View

Percentage of children aged 19 to 35 months receiving recommended doses of DTaP, polio, MMR, Hib, hepatitis B, varicella, and PCV vaccines.

Trend

History


Immunization - Children

United States Immunization - Children (1996-2015) see more
  • Percentage of children ages 19 to 35 months who have received a series of immunizations consisting of four or more doses of DTP, three or more doses of poliovirus vaccine, one or more doses of any measles-containing vaccine, three or more doses of HiB, an
  • The average Percentage of children ages 19 to 35 months who have received these individual vaccinations: four or more doses of DTP, three or more doses of poliovirus vaccine, one or more doses of any measles-containing vaccine, and three or more doses of
  • Percentage of children aged 19 to 35 months receiving recommended doses of DTaP, polio, MMR, Hib, hepatitis B, varicella, and PCV vaccines.
Ranking Value State
1 84.7 Maine
2 80.8 North Carolina
3 80.4 New Hampshire
4 80.2 Nebraska
5 78.6 Pennsylvania
6 77.9 California
7 76.9 Alabama
8 76.5 Kansas
9 76.3 South Dakota
10 75.9 New Mexico
11 75.6 Rhode Island
12 75.4 Massachusetts
13 74.5 Delaware
14 74.4 Maryland
15 74 Georgia
16 73.7 Hawaii
16 73.7 Virginia
18 73.3 Oklahoma
19 73.2 Louisiana
20 73 Connecticut
21 72.8 Colorado
22 72.7 Florida
23 72.6 South Carolina
24 72.3 Kentucky
25 71.9 Tennessee
26 71.8 Vermont
27 71.3 Iowa
27 71.3 North Dakota
29 70.9 Wisconsin
30 70.8 Utah
31 70.7 Mississippi
31 70.7 New York
33 70.5 Minnesota
34 70 Missouri
35 68.3 Illinois
36 68.1 Ohio
37 67.7 Nevada
38 67.4 Washington
39 67.3 Alaska
40 67.2 New Jersey
41 67.1 Montana
42 66.3 Indiana
43 66.1 Arizona
44 66 Arkansas
45 65.9 Idaho
46 65.3 Oregon
47 65 Michigan
48 64 Texas
48 64 Wyoming
50 63.4 West Virginia

Highlights

Explore the Data

Related Measures Thematic Map
Core Measure Impact
Immunization - Children
Loading...
Related Measures
Immunization - Children
Loading...
Thematic Map
Immunization - Children
Loading...

Overview

Immunization-Children is the percentage of children aged 19 to 35 months receiving the recommended doses of DiphtheriaTetanus, and Pertussis (DTaP); polioMeaslesMumpsRubella (MMR); Haemophilus influenzae Type b (Hib); hepatitis Bvaricella (chickenpox); and Pneumococcal conjugate vaccine (PCV) vaccines. This measure was adjusted from the 2010-2012 Editions which did not account for each individual receiving the full series of shots, but rather, individuals receiving individual shots. The 2015 ranks are based on 2014 data from the National Immunization Survey.

Immunization coverage among children ranges from a high of 84.7% in Maine to a low of 63.4% in West Virginia. In the United States, immunization coverage among children is 71.6% of children aged 19 to 35 months, up slightly from 70.4% in the 2014 Edition.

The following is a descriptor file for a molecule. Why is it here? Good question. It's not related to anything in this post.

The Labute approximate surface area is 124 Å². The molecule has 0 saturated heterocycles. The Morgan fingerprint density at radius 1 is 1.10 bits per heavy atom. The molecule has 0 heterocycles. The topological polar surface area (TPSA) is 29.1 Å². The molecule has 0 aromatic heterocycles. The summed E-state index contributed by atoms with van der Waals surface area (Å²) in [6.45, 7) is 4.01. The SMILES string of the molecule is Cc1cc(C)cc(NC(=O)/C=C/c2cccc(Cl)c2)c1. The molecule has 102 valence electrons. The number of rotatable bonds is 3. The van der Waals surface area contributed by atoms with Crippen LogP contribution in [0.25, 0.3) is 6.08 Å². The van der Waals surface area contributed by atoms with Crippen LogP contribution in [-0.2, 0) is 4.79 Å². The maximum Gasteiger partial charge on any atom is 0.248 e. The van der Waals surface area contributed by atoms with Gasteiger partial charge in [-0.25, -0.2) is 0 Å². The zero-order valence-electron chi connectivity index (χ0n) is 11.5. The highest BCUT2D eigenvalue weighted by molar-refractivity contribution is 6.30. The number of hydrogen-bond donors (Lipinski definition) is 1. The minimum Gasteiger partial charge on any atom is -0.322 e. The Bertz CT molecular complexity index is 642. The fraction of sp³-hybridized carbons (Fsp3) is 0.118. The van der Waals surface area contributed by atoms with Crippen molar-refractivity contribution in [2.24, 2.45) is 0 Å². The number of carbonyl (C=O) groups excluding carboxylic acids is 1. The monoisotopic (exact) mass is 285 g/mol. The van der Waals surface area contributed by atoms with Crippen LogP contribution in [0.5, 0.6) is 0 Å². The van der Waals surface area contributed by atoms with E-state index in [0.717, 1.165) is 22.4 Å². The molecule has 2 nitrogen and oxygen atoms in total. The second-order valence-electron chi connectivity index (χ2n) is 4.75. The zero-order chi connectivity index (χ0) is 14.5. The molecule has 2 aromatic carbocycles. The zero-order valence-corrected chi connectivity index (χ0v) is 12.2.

Public Health Impact

Early childhood immunization has been shown to be a safe and cost-effective means of controlling diseases. Infants receiving recommended immunizations by age 2 are protected from 14 diseases. Vaccinations have led to a 95% decrease in vaccine-preventable diseases in the last 50 years.[1] The CDC has called vaccines 1 of the 10 greatest public health achievements of the 20th century. Routine childhood immunizations are estimated to save almost $10 billion in direct medical costs.[2] The Affordable Care Act requires health insurance plans to cover preventive services, including immunizations, without charging deductibles, copayments, or coinsurance.[3] The Guide to Community Preventive Services has proven methods to increase the rate of childhood vaccinations such as establishing vaccination programs in schools and childcare centers, designing interventions that increase community demand, and expanding access in health care settings.[4]

Increasing the percentage of children aged 19 to 35 months who receive the recommended doses of DTaP, polio, MMR, Hib, hepatitis B, varicella, and PCV vaccines to 80.0% is a Healthy People 2020 leading health indicator.



[1] Shefer A, Briss P, Rodewald L, et al. Improving immunization coverage rates: an evidence-based review of the literature. Epidemiol Rev. 1999;21(1):96-142.

[2] Zhou F. Economic evaluation of the 7-vaccine routine childhood immunization schedule in the United States, 2001. Archives of Pediatrics Adolescent Medicine. 2005;159(12):1136.

[3] US Department of Health and Human Services. The Affordable Care Act and Immunization. http://www.hhs.gov/healthcare/facts/factsheets/2010/09/The-Affordable-Care-Act-and-Immunization.html. Updated January 20, 2012. Accesseed July 30, 2014.

[4] Guide to Community Preventive Services. Increasing appropriate vaccination. http://www.thecommunityguide.org/vaccines/index.html. Updated August 5, 2013. Accessed October 21, 2013.